Alum Jessy Stevenson Shares Stories to Promote River Conservation

Alum Jessy Stevenson knows the power of good story. As part of her work at American Rivers, Jessy recently completed an ArcGIS StoryMap project about six dams in Montana that were once proposed but never built. Montana’s Legacy of River Protection weaves together local voices, interactive maps, photography and history to tell the tales of the places and people who would have been affected if the dams been built.

Jessy StevensonJessy graduated from the University of Montana in 2019 with a B.S. in resource conservation and in environmental studies and with a wilderness studies minor from the Wilderness and Civilization program.

“Stories are one of the most powerful tools we have, especially now. They offer us the opportunity to learn from the lessons of our past and make more educated, equitable and engaged decisions moving forward,” Jessy said. “As we face the challenges ahead of us, we must also look back, and that’s where this StoryMap comes into play. The six dams in this project are but a few of the dozens proposed throughout Montana between the 1940s and 1970s, and a tiny fraction of the hundreds proposed across the nation, but their stories are powerful. They remind us of what could have been had local communities not taken a stand for the rivers, landscapes and livelihoods that continue to shape them today, and what still could be if we don’t take action to protect them into the future.”

She currently is the Montana public lands fellow at American Rivers’ Northern Rockies Office. In her position, Jessy engages in local forest plan revisions and other public land management processes, serves on American Rivers’ Diversity, Equity and Inclusion committee, and works with the Montanans for Healthy Rivers Coalition to gain permanent protection for more rivers and streams throughout the state.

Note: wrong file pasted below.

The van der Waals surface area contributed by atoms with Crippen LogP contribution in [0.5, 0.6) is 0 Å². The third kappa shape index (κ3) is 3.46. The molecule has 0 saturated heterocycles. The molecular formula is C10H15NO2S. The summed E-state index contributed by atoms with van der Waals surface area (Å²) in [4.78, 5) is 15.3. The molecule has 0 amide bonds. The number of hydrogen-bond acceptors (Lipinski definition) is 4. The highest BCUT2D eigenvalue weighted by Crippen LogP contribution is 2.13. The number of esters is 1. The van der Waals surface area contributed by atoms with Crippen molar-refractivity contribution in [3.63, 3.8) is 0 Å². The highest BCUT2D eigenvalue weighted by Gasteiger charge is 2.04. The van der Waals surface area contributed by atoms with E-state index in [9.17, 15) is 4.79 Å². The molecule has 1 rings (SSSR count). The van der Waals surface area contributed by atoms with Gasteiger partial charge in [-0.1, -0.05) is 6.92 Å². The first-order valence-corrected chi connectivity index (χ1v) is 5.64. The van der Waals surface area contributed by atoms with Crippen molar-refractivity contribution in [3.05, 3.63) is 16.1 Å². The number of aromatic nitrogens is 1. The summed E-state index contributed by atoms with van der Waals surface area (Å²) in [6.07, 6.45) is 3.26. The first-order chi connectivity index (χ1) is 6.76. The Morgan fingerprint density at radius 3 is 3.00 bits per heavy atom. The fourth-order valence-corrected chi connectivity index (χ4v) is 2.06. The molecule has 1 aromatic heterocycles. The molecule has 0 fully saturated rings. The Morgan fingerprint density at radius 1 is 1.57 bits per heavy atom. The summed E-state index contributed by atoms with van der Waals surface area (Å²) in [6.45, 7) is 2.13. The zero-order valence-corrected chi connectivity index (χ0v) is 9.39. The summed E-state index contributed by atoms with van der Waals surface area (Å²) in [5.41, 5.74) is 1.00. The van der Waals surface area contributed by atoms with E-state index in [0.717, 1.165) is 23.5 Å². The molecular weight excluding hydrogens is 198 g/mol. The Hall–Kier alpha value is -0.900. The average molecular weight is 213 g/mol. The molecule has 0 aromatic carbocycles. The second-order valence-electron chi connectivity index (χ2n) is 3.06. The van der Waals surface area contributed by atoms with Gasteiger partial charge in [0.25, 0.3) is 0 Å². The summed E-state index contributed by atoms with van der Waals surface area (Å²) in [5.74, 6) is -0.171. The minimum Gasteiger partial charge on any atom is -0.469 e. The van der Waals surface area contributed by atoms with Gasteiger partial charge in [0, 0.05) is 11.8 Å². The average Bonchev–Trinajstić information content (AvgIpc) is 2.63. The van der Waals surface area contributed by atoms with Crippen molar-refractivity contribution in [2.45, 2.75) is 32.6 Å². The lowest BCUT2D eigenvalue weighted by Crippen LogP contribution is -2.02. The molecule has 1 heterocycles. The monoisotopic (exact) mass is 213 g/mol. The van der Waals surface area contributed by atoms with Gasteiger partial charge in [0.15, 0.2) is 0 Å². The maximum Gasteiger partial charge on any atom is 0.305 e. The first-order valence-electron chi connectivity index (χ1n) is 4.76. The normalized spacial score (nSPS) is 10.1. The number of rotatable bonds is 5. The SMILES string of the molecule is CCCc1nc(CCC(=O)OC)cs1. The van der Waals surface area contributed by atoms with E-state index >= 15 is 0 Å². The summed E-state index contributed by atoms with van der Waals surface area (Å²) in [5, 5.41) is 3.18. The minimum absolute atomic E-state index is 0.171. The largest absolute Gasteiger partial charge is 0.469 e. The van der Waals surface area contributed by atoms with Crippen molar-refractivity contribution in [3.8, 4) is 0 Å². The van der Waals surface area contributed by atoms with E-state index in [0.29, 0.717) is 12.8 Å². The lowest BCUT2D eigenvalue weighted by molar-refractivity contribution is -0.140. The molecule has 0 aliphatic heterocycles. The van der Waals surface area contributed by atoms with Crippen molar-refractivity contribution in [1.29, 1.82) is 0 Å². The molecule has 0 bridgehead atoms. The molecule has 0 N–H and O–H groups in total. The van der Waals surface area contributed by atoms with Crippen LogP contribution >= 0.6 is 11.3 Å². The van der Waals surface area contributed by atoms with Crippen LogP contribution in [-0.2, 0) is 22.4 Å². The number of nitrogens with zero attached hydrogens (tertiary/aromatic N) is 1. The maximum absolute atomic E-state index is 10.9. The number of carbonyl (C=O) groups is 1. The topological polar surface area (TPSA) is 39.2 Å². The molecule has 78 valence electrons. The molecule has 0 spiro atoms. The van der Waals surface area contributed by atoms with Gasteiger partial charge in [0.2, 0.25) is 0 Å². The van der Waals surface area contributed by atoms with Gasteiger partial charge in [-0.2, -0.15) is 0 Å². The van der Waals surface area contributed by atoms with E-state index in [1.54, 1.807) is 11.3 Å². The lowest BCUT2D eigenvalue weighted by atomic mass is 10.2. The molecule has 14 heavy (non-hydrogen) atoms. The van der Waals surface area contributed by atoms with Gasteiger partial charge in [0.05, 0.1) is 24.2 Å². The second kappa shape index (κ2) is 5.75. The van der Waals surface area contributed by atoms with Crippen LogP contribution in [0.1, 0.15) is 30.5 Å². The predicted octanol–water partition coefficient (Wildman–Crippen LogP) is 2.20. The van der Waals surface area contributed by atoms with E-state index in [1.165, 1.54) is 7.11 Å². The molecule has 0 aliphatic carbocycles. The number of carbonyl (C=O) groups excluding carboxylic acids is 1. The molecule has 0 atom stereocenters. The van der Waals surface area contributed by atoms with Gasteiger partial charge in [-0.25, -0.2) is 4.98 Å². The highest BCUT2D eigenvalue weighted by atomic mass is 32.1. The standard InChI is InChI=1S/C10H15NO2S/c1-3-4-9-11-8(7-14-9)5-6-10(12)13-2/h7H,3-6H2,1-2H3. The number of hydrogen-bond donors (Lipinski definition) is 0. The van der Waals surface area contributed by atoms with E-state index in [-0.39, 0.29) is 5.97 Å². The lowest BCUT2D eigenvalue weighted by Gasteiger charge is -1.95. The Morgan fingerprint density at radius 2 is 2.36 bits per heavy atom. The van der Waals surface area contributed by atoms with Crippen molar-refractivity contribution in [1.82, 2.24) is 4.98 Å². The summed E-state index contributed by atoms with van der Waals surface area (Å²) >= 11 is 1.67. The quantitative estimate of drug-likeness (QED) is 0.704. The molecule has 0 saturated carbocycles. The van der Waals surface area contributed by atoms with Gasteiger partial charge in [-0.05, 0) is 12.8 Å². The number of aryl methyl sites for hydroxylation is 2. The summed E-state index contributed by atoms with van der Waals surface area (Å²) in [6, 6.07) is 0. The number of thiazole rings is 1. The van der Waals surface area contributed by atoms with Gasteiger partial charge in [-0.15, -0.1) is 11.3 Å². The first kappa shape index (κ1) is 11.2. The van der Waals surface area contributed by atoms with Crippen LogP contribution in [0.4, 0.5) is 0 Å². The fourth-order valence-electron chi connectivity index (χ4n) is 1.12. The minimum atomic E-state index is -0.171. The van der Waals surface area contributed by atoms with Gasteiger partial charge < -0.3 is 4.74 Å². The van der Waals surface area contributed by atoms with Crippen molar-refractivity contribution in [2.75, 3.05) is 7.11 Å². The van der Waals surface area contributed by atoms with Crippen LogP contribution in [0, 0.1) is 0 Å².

The StoryMap project directly supports MHR’s work to pass the Montana Headwaters Legacy Act, a bill introduced by Senator Jon Tester in November 2020 which would add 336 miles of 17 rivers and streams to the National Wild and Scenic Rivers System.

Jessy helped compile and write the stories and spent hours interviewing Montanans for the project.

“We say rivers connect us, and they do, but it’s the stories they carry downstream, the ones that stick in the mud and seep into the ground, that really bring us together,” she said. “Being trusted with those stories and building relationships with the people who tell them is by far my favorite part of any project.”

Jessy came to UM in 2012 as a resource conservation major and then took a two-year hiatus to study agroforestry in Costa Rica and work as a woodworker and carpenter in Montana. When she returned to UM in 2016, she was looking for a way to strike a balance between time spent in the classroom and hands-on learning. She says the Wilderness and Civ program struck the perfect balance.

“I was raised in rural, northwest Montana and learned at an early age that while natural resources and decisions around how to manage them can easily divide us, they can also connect and unite us. Wilderness and Civ drove that lesson home and fueled my passion for working with people in the landscapes that support their livelihoods and shape who they are,” Jessy said. “Wilderness and Civ taught me that finding ways to share and communicate those stories is absolutely vital to the work we do as conservationists, scientists, educators and just about all other fields of work.”

Jessy is still involved with the Wilderness and Civ program, serving as a leader for field trips and treks and mentoring current students.

In her spare time, Jessy serves on Swan Valley Connections’ board of directors and the Flathead Rivers Alliance advisory board, guides bike trips for The Cycling House, and works as an independent illustrator and woodworker.

(Photo: Jessy Stevenson and her very good adventure dog, Naki. Courtesy of Forrest Smith)